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One EU data protection authority to rule them all, under new proposal

Jennifer Baker | May 28, 2014
A proposal for a unified approach to policing European Union data was released Tuesday, but member states are likely to bicker over it.

The proposal seems that it would have the most impact in Ireland where many U.S. technology companies, including Facebook, Google and Amazon, have European headquarters because of low tax rates.

However, there are worries that the relatively small EU country would not be able to handle a surge in complaints.

"Currently, it's probably operating at the edge of its capacity," said Simon McGarr, lead solicitor at McGarr Solicitors in Ireland. "Although there have been promises from the Irish justice minister that he would increase resources in order to meet any additional needs."

According to Irish Data Protection Authority (DPA) figures, during 2012 the office opened 1,349 complaints for investigation, with just under a third related to individuals having difficulty gaining access to their personal data held by organizations. In 2012 the DPA's running costs were just over €1.5 million (US$2 million), of which 85 percent were staff costs.

But Irish Data Commissioner Billy Hawkes is bullish about his office's ability to cope. "I noted that pressure was likely to increase under the one-stop-shop arrangement, but we are well-placed to discharge the additional responsibilities that arise from the increasing number of information-rich multinational companies that are choosing Ireland as a base," he said in his annual statement.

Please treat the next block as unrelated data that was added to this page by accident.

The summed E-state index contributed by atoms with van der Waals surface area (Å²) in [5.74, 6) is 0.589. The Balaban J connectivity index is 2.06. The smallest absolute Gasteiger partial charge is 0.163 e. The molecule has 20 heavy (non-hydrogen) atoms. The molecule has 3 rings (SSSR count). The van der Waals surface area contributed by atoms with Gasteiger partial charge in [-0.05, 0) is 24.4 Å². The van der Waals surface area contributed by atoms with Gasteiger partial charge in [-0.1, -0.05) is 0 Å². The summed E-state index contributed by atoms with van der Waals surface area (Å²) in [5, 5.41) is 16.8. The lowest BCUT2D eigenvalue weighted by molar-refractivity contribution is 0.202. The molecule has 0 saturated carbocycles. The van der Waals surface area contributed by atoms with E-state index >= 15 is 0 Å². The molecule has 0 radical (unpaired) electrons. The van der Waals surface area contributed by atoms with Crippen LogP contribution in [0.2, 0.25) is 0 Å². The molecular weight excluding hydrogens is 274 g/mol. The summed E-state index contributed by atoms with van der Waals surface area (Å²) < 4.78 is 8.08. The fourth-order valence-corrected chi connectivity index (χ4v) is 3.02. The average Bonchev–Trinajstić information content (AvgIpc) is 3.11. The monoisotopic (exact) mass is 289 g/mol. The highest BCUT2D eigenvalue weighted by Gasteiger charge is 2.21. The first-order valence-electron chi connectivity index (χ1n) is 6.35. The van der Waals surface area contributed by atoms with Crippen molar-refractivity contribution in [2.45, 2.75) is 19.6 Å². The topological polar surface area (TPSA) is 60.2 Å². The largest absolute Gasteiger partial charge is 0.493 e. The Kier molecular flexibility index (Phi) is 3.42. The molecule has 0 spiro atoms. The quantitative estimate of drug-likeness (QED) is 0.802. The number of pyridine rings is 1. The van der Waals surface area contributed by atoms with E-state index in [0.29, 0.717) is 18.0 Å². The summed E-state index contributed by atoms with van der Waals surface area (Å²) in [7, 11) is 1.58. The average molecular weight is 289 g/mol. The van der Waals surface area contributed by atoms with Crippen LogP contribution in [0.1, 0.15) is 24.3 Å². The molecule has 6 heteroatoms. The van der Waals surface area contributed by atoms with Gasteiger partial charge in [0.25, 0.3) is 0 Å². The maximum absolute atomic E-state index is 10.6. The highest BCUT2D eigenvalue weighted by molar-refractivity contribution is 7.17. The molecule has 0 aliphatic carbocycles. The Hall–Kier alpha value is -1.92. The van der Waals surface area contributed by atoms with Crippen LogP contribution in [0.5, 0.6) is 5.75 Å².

"It's still too early to tell if there really will be a massive influx of cases to Ireland," McGarr said. "After the recent European Court of Justice ruling on the right to be forgotten, Google was alarmed at the number of requests it received to delete links -- something in the region of 15,000 complaints for the entire EU. That would have a very large impact, but it's still not clear that Ireland would be the lead authority in such a case."

Despite some concerns, McGarr said that he doesn't think jurisdiction shopping, where companies relocate to the country with the most favorable interpretation of the legislation, would prove to be a problem for Ireland.

"Short-term data regulations might become one of those commercial differentiators. But long term, as we found in Ireland, stability of the location and consistent legislation is more important," he said.

Although the new law would have to be written verbatim into national laws, there will still be room for national rules, for example in journalism and freedom of expression, explained one regulator, adding, "However, forum shopping can be avoided if several conditions are met, for example, powers and duties of data protection authorities are harmonized to a greater extent and are given sufficient resources."

The proposed law has been discussed since 2012 and was approved by the European Parliament in March. However, a new Parliament has since been elected and will have to negotiate with the member states to come to an agreement on the law.


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